Scales are used to measure the mass or weight of a substance, and scales are usually separated into balances and spring scales. Find out how spring scales rely on the stretching or compressing of a spring with help from a science teacher and field biologist in this free video on scales and balances.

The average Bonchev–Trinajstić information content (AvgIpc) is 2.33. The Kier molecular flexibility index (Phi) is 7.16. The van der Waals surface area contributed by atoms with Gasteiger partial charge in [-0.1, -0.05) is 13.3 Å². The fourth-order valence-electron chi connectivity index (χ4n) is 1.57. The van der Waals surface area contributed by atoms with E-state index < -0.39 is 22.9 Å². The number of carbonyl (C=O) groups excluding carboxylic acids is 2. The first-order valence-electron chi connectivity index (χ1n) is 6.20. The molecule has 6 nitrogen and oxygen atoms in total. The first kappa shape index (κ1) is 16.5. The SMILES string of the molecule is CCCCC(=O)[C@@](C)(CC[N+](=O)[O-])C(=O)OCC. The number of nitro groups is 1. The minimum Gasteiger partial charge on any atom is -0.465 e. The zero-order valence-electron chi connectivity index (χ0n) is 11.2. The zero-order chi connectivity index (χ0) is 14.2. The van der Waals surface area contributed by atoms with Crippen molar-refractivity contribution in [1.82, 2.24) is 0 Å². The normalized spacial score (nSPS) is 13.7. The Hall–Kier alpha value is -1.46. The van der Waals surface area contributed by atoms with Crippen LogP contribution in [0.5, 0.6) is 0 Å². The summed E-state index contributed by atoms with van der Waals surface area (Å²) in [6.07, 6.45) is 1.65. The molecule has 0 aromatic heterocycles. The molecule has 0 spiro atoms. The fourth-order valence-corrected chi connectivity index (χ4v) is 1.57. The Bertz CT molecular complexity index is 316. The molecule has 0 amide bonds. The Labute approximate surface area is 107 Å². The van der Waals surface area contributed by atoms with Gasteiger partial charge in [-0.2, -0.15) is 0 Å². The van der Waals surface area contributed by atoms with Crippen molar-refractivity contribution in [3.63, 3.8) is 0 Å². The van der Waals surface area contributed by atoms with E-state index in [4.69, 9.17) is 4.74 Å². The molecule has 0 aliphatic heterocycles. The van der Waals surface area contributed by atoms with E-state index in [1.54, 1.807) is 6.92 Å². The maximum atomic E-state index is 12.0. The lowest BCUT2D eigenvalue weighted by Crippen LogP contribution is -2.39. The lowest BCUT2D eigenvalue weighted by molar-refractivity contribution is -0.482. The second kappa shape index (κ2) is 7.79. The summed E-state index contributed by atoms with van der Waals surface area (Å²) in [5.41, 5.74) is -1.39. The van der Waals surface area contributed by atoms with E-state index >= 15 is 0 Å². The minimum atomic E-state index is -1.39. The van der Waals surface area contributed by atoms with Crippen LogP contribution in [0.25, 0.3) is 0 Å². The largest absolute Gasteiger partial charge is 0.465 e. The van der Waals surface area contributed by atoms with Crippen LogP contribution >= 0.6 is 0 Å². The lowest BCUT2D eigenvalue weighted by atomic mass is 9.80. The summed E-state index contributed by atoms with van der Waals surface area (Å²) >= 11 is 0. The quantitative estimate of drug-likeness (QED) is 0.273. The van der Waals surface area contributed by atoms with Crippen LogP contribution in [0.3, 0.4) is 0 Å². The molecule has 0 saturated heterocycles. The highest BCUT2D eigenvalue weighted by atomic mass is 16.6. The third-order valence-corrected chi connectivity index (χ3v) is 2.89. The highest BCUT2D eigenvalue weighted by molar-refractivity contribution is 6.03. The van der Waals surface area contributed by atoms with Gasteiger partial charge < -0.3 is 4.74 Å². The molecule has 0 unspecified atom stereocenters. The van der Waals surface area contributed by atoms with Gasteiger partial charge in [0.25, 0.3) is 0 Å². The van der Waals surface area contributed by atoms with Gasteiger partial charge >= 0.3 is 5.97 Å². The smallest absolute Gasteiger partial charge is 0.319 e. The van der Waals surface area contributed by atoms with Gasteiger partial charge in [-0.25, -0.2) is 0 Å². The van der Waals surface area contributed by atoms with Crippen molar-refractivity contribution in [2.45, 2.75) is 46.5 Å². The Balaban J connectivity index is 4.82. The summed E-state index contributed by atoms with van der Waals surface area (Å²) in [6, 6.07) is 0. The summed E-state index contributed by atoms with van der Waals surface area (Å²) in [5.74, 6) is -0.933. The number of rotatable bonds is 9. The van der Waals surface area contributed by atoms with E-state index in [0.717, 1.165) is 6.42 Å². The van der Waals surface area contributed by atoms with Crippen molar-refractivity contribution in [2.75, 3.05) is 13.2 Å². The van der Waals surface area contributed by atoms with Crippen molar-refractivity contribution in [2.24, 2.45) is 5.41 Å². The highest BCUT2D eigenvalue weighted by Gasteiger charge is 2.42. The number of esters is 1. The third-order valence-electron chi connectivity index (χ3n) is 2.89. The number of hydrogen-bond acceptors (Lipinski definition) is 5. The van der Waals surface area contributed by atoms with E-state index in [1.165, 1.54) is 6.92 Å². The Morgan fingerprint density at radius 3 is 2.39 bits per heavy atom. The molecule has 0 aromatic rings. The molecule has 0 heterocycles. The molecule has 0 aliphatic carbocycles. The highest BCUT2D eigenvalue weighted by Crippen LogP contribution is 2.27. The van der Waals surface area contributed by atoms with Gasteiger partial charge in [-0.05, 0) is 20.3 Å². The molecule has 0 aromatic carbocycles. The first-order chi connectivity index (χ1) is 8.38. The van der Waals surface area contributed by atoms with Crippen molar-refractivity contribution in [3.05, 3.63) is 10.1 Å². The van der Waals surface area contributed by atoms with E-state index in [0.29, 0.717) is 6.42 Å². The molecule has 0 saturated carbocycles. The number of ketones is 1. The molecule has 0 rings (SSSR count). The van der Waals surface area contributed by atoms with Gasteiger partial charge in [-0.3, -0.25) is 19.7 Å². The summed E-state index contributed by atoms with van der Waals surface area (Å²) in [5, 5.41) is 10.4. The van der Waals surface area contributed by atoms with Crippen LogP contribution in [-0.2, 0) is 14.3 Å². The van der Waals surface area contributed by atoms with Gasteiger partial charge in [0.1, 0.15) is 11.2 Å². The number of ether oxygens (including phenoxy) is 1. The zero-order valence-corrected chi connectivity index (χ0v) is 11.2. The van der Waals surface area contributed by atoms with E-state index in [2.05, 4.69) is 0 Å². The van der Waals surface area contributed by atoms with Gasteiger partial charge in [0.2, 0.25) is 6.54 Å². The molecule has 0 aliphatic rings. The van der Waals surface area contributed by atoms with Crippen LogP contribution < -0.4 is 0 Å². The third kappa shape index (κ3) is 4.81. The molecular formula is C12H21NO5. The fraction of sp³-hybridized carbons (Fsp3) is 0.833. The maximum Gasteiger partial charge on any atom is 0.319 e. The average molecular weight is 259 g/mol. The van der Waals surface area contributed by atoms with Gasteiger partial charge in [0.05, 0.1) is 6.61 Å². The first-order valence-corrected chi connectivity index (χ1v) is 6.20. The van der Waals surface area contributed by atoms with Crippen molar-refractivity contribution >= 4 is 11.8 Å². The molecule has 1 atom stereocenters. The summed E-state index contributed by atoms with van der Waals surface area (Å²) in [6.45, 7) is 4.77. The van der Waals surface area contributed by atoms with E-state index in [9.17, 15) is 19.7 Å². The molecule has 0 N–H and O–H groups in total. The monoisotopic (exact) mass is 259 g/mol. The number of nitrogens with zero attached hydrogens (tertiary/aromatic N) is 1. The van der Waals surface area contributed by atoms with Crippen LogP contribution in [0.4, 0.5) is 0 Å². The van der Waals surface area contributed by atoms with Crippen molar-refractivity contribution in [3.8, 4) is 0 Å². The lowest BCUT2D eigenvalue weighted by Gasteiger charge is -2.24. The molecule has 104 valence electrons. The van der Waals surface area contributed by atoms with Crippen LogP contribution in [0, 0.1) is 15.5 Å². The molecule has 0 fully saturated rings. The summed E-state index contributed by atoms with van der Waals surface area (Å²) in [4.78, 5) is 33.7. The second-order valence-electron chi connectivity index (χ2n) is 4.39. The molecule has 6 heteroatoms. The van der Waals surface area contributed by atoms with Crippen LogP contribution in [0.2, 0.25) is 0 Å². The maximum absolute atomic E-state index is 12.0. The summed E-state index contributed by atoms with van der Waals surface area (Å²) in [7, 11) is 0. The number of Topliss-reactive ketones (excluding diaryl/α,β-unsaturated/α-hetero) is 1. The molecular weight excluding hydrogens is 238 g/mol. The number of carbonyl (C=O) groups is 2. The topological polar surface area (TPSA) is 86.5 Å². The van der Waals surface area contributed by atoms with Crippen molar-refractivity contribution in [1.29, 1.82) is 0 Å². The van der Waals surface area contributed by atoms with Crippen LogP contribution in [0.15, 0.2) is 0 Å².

Hi, I'm Brian with Ericksontutoring.blogspot.com. Today we are going to explore how scales work. Scales are a instrument that are used to measure the mass or weight of a substance. There's two major categories for scales. There's balances, and then there's spring scales. Let's take a look at what one of those look like and how they determine the mass or weight. Okay, so first we're going to start a balance. Balances are things that most of us are familiar with. We've seen them at one point or another. Basically, what you do is you have two different panes. They're on a single bar and it's balanced. It's balanced. You place your substance of unknown mass or weight in one of the sides and it makes it unbalanced. Then you add different weights of known quantity. So you know exactly how much you're adding to the other side. When it comes out level or equal you end up knowing the weight because you know exactly how much you added to balance it out. You can see that this definitely depends on having a balance that is well calibrated. The other type of scale or the other major type of scale are spring scales. These rely on the stretching or compressing of a spring of a known elasticity. You have your scale and something attached to it. Then in this example, we've added fruit to our bowl and it stretches our spring out. Since the spring has a known sort of elasticity constant. The people who made it know exactly how much that change should be worth. In turn, that change translates to the weight of the material. If you're looking to get really accurate measures, spring scales have two limitations to them. First of all, they don't take into account the variation and gravitational fields that occur locally. Maybe you didn't know, but gravity varies by location. That can affect the measurement by up to point five percent. So if your not looking to be too accurate, that shouldn't concern you. The other problem that spring scales sometimes have is depending on the temperature the elasticities of how much the spring will stretch or compress is slightly affected by the temperature. That could add a little bit of air to your reading as well. This has been a brief discussion of how scales work